Music scenes have never really detached themselves from the changing face of political discourse and social events. That music itself acts as a medium to reflect upon the changing face of society, is the one constant we can rely on. Late last year, prominent voices in the London scene came together to discuss how artists are shaping identity within the contemporary political climate, and how music production is providing the catalyst for such work. It was a discussion that focussed on the role of community, pointing towards a future of music with greater depth and authenticity.
You can tell the difference between people trying to capitalize on a trend and those who are trying to authentically sound like nothing else – Aimee Cliff
As part of the Native Sessions events series New Identities, the discussion set out to further the conversation surrounding evolving styles and diversity. Held late last year at The Pickle Factory, the London event featured various topical showcases and talks, with an annual review acting as the main showcase. The thirty-minute discussion entitled Deconstructing a Year of Change, featured Ansel Neckles from the cultural agency, Let’s Be Brief, alongside associate editor of The FADER Aimee Cliff, director of the Butterz label Elijah, and music lecturer Tony Nwachukwu acting as moderator. By focussing on some of the today’s more prominent artists, and their subsequent styles and commentary, the analysts painted a world where community plays a more integral role than ever before.
Fabric’s temporary closure, Kendrick Lamar’s Grammy Awards performance, and the rising prominence of grime within the mainstream media were all cited as key moments. “It’s the year of independence, and artists recognizing their power as platforms,” acknowledged Ansel. Reflecting in particular to Run The Jewels, and the video produced for DJ Shadow alongside director Sam Pilling, Neckles refers to the need for counter-cultural narratives, something the hip-hop group excel in. “We’re looking at an era of Trump, and we’re looking at an era of Brexit and we’re looking at how folks can shape political spaces through poisonous rhetoric, and these guys really effectively tackle that, with this video being a clear abstract embodiment of these things.”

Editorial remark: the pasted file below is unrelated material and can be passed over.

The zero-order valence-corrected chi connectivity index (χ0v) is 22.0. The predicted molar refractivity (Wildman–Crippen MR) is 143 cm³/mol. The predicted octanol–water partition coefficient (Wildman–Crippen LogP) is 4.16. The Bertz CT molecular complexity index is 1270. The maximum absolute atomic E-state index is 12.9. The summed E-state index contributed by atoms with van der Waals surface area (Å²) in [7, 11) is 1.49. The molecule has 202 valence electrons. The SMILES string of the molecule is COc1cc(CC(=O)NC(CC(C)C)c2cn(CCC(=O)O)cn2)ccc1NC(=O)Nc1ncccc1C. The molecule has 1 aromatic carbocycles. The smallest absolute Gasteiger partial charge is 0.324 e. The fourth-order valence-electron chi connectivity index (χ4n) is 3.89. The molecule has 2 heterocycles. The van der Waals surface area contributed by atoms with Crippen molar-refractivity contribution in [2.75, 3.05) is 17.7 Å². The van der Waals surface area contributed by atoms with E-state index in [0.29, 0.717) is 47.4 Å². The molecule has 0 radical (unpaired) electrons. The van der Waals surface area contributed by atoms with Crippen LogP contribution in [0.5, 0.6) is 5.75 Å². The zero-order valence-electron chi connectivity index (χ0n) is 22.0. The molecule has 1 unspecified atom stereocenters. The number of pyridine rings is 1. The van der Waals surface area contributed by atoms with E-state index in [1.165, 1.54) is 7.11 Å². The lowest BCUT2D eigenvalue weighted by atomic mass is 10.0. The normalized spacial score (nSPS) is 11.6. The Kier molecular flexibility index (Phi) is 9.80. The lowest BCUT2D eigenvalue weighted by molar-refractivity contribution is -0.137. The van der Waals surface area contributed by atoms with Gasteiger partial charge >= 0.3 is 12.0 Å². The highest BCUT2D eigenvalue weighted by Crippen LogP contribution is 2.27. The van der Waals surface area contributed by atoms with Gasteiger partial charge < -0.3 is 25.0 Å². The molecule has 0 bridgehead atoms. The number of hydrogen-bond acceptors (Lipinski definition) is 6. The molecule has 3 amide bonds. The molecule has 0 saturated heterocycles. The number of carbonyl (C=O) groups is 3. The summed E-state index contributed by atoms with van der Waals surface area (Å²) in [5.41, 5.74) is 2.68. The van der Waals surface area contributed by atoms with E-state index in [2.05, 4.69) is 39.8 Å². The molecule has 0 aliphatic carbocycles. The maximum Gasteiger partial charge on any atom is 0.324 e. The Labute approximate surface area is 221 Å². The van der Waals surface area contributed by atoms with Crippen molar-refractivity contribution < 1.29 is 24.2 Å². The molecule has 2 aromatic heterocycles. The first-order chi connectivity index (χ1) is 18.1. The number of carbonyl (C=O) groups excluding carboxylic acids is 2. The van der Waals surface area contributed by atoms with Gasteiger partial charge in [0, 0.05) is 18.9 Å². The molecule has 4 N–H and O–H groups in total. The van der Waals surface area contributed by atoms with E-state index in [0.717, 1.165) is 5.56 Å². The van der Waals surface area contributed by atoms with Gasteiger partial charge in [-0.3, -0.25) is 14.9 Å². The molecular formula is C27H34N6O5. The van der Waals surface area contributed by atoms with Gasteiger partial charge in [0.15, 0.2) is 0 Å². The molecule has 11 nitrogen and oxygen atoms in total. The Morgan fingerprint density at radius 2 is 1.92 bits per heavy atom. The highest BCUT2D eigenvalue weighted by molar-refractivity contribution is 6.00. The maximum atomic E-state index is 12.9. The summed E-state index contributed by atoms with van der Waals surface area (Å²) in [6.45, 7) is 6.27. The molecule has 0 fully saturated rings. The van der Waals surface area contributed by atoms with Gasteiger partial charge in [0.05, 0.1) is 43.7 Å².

It’s the year of independence and artists recognizing their power as platforms – Ansel Kneckles
The discussion also acknowledged the impact of grime, and its overall messaging. “People have realized over the past couple of years that you can be yourself, and be widely accepted” Elijah notes. Alongside fellow cohort Skilliam, Elijah runs the distinguished imprint Butterz, a label that has released music from the likes of Swindle, Terror Danjah, Royal-T and more. Taking note of award-winning Skepta’s popularity and mainstream prominence, Elijah notes that his authenticity has been an integral part of his success; “Skepta, him being himself in 2016, is the most important thing right now.”
It’s about making people uncomfortable, art should be about that
– Ansel Neckles
Identity politics and authenticity within music scenes is becoming ever more important in our current times, and today’s music community is at that very heart. “For me, it’s a year of increased urgency, [and] has been a kick up the arse for many of us politically and financially” Ansel Neckles poignantly pointed out. As with the artists represented within the discussion – Solange, Kendrick Lamar, Elysia Crampton – the music of our generation, is responding to the needs of its time.
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